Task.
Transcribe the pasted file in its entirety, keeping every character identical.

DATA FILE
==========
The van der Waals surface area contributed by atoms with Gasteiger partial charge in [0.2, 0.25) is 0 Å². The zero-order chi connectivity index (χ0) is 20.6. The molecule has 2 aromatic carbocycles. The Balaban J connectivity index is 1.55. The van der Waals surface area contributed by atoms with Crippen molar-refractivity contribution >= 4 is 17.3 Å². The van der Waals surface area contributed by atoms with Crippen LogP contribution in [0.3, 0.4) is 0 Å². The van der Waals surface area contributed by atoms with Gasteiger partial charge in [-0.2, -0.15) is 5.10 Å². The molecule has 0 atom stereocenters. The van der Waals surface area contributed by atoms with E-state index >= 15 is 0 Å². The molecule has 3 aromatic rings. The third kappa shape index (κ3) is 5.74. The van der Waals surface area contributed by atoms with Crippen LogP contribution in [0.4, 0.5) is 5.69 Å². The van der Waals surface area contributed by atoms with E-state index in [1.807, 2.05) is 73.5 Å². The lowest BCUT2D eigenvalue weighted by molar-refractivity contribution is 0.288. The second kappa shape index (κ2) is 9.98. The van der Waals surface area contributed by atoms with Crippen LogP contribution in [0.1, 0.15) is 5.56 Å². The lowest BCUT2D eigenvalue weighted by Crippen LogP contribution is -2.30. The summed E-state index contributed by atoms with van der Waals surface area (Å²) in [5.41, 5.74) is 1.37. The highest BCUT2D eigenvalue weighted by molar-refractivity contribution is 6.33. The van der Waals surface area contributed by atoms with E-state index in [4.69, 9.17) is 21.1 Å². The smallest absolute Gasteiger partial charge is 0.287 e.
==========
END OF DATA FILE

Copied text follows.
The van der Waals surface area contributed by atoms with Gasteiger partial charge in [0.2, 0.25) is 0 Å². The zero-order chi connectivity index (χ0) is 20.6. The molecule has 2 aromatic carbocycles. The Balaban J connectivity index is 1.55. The van der Waals surface area contributed by atoms with Crippen molar-refractivity contribution >= 4 is 17.3 Å². The van der Waals surface area contributed by atoms with Crippen LogP contribution in [0.3, 0.4) is 0 Å². The van der Waals surface area contributed by atoms with Gasteiger partial charge in [-0.2, -0.15) is 5.10 Å². The molecule has 0 atom stereocenters. The van der Waals surface area contributed by atoms with E-state index >= 15 is 0 Å². The molecule has 3 aromatic rings. The third kappa shape index (κ3) is 5.74. The van der Waals surface area contributed by atoms with Crippen LogP contribution in [0.4, 0.5) is 5.69 Å². The van der Waals surface area contributed by atoms with E-state index in [1.807, 2.05) is 73.5 Å². The lowest BCUT2D eigenvalue weighted by molar-refractivity contribution is 0.288. The second kappa shape index (κ2) is 9.98. The van der Waals surface area contributed by atoms with Crippen LogP contribution in [0.1, 0.15) is 5.56 Å². The lowest BCUT2D eigenvalue weighted by Crippen LogP contribution is -2.30. The summed E-state index contributed by atoms with van der Waals surface area (Å²) in [5.41, 5.74) is 1.37. The highest BCUT2D eigenvalue weighted by molar-refractivity contribution is 6.33. The van der Waals surface area contributed by atoms with E-state index in [4.69, 9.17) is 21.1 Å². The smallest absolute Gasteiger partial charge is 0.287 e.